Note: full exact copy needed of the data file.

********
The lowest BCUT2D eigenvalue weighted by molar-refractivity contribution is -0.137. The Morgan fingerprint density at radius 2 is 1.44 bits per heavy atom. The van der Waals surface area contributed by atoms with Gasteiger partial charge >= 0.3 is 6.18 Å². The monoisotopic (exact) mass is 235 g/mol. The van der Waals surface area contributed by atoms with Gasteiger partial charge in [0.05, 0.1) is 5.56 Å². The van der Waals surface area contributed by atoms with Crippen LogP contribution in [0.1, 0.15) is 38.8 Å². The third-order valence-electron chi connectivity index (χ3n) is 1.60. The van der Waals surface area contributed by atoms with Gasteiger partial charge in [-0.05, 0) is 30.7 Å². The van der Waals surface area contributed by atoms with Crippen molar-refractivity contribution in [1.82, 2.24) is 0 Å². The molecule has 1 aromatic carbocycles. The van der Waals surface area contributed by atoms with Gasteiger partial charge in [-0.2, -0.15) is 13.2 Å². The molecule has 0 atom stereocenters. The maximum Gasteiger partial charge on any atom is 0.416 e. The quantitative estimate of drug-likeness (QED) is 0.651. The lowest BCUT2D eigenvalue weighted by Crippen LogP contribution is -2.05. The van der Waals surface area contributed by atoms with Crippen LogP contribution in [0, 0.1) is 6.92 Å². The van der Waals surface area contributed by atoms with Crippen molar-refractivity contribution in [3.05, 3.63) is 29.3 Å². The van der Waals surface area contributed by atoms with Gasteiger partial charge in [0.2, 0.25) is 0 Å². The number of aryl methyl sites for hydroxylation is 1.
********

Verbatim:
The lowest BCUT2D eigenvalue weighted by molar-refractivity contribution is -0.137. The Morgan fingerprint density at radius 2 is 1.44 bits per heavy atom. The van der Waals surface area contributed by atoms with Gasteiger partial charge >= 0.3 is 6.18 Å². The monoisotopic (exact) mass is 235 g/mol. The van der Waals surface area contributed by atoms with Gasteiger partial charge in [0.05, 0.1) is 5.56 Å². The van der Waals surface area contributed by atoms with Crippen LogP contribution in [0.1, 0.15) is 38.8 Å². The third-order valence-electron chi connectivity index (χ3n) is 1.60. The van der Waals surface area contributed by atoms with Gasteiger partial charge in [-0.05, 0) is 30.7 Å². The van der Waals surface area contributed by atoms with Crippen molar-refractivity contribution in [1.82, 2.24) is 0 Å². The molecule has 1 aromatic carbocycles. The van der Waals surface area contributed by atoms with Gasteiger partial charge in [-0.2, -0.15) is 13.2 Å². The molecule has 0 atom stereocenters. The maximum Gasteiger partial charge on any atom is 0.416 e. The quantitative estimate of drug-likeness (QED) is 0.651. The lowest BCUT2D eigenvalue weighted by Crippen LogP contribution is -2.05. The van der Waals surface area contributed by atoms with Crippen LogP contribution in [0, 0.1) is 6.92 Å². The van der Waals surface area contributed by atoms with Crippen molar-refractivity contribution in [3.05, 3.63) is 29.3 Å². The van der Waals surface area contributed by atoms with Gasteiger partial charge in [0.2, 0.25) is 0 Å². The number of aryl methyl sites for hydroxylation is 1.